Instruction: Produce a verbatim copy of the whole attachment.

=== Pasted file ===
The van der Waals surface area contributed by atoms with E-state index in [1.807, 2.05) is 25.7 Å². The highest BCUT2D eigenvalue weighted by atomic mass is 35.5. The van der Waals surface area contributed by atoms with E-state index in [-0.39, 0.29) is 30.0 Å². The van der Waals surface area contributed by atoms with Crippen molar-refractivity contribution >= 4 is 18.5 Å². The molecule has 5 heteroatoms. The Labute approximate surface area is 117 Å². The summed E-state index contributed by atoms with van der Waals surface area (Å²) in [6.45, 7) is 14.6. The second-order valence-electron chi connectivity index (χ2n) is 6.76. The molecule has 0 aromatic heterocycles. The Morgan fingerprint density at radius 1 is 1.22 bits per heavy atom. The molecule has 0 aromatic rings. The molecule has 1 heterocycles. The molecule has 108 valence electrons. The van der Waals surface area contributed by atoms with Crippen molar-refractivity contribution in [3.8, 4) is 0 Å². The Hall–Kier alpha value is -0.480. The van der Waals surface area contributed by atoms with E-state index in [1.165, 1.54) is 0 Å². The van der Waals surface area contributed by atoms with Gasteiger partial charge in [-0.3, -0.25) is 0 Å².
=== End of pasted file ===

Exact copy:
The van der Waals surface area contributed by atoms with E-state index in [1.807, 2.05) is 25.7 Å². The highest BCUT2D eigenvalue weighted by atomic mass is 35.5. The van der Waals surface area contributed by atoms with E-state index in [-0.39, 0.29) is 30.0 Å². The van der Waals surface area contributed by atoms with Crippen molar-refractivity contribution >= 4 is 18.5 Å². The molecule has 5 heteroatoms. The Labute approximate surface area is 117 Å². The summed E-state index contributed by atoms with van der Waals surface area (Å²) in [6.45, 7) is 14.6. The second-order valence-electron chi connectivity index (χ2n) is 6.76. The molecule has 0 aromatic heterocycles. The Morgan fingerprint density at radius 1 is 1.22 bits per heavy atom. The molecule has 0 aromatic rings. The molecule has 1 heterocycles. The molecule has 108 valence electrons. The van der Waals surface area contributed by atoms with Crippen molar-refractivity contribution in [3.8, 4) is 0 Å². The Hall–Kier alpha value is -0.480. The van der Waals surface area contributed by atoms with E-state index in [1.165, 1.54) is 0 Å². The van der Waals surface area contributed by atoms with Gasteiger partial charge in [-0.3, -0.25) is 0 Å².